Nigeria’s foreign minister, Geoffrey Onyeama, has praised the leadership of Commonwealth Secretary-General Patricia Scotland and the work being carried out by the Secretariat.
The minister was speaking at a news conference after their bilateral meeting during the Secretary-General’s first official visit to the country.
“The Secretary-General was elected at the summit that was held a few years back in Malta and since then she has introduced a lot of very new and very important initiatives within the Secretariat really empowering Commonwealth countries and Commonwealth citizens,” he said. “A lot of them are technology based innovations and governance based initiatives, and these are in the form of 42 toolkits covering different areas. Very exciting things are happening, and the Commonwealth is at the centre.”
Secretary-General Scotland said that the Ministry of Foreign Affairs was also at the forefront of innovation, inspiring the people of Nigeria. To applause, she demonstrated to journalists and ministry officials the new tools available for member states on the Secretariat's website, including the Innovation Hub and the Office for Civil and Criminal Justice Reform (OCCJR).
“I think this is really great,” said Minister Onyeama. “An international organisation that is really daring to think outside the box, and this is just really fantastic. As you know one of the three priority areas of our president is anti-corruption, so it’s very good to see among the toolkits that you’ve prepared for countries are some very important ones supporting anti-corruption efforts.”
During her visit to Nigeria, the Secretary-General spoke at the 8th Commonwealth Conference of Heads of Anti-Corruption Agencies in Africa where the theme is ‘Partnering towards assets recovery and its return’.
She told reporters, “We were very proud in the Commonwealth when the president graced us at the Tackling Corruption Together Conference in May 2016. He explained so graphically the poison that comes from corruption, the way it makes ordinary people suffer. I don’t think anyone will forget when they asked him: ‘What do you want out of this?’ he said, ‘I want my money back to the people of Nigeria.’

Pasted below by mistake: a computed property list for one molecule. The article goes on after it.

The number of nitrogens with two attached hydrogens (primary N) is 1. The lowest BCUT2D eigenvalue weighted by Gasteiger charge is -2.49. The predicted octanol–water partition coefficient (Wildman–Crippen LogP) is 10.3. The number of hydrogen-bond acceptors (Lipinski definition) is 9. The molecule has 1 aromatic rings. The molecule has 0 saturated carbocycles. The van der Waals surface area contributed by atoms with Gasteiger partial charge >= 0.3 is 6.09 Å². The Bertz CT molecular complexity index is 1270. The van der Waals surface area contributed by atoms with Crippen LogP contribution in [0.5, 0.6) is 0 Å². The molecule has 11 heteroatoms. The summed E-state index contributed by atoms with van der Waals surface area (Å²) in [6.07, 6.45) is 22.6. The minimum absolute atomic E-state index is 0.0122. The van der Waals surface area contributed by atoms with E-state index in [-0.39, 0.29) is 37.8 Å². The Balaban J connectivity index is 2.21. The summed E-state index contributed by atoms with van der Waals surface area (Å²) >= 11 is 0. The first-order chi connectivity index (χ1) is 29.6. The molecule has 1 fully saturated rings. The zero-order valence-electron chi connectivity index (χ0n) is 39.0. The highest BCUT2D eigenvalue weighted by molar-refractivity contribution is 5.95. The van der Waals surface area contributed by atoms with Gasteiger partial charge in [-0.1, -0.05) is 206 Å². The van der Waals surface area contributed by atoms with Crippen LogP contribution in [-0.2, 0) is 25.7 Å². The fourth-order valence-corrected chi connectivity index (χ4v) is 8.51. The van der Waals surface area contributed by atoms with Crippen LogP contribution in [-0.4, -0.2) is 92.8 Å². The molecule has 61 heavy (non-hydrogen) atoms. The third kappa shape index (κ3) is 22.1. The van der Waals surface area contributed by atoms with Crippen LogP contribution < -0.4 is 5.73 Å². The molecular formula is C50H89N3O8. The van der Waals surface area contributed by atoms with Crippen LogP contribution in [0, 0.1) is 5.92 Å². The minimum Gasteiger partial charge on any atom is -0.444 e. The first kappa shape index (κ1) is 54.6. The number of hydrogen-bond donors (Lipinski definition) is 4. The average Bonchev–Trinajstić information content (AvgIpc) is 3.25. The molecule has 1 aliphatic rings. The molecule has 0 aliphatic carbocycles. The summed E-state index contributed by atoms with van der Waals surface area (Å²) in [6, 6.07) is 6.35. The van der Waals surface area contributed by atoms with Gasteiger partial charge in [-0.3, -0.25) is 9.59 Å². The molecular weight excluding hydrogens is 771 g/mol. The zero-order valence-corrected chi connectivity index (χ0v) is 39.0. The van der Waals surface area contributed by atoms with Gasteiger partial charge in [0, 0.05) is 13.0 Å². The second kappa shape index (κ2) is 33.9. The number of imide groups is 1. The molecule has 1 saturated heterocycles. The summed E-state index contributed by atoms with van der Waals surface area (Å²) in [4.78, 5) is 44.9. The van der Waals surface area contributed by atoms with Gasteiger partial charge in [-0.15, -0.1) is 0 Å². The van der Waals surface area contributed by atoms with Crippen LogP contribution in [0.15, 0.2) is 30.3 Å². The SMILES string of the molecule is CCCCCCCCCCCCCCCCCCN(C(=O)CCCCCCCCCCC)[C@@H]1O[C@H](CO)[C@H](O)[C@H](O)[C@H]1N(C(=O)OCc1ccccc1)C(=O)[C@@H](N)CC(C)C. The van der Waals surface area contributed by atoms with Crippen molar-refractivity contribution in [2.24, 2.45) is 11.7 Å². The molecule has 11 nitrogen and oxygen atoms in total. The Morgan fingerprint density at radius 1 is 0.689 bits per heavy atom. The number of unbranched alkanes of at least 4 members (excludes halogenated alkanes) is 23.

“And it’s been a matter of pride to us in the Commonwealth that we have been able to assist Nigeria in getting its money back. In one year Nigeria has managed to get back more money than in the past 10 years. It’s recovered about USD 3bn. That’s money that can go to schools, housing and roads, and I hope we’ll get even more money back together.”
Secretary-General Scotland also applauded the efforts of Nigeria’s Economic and Financial Crime Commission (EFCC) and its acting chairman, whose new headquarters were opened by the president earlier in the day, in pursuing those who were corrupt.
“We look to have even more cooperation and engagement with the Commonwealth including funding,” said Minister Onyeama to the Secretary-General. “We believe in the Commonwealth, and we believe the better funded it is the more responsive to our needs it will be. We can see that from a lot of the deliverables that you have come up with, that you’re addressing the core needs of Commonwealth countries and certainly of our country. We thank you for that and commit ourselves to supporting you.”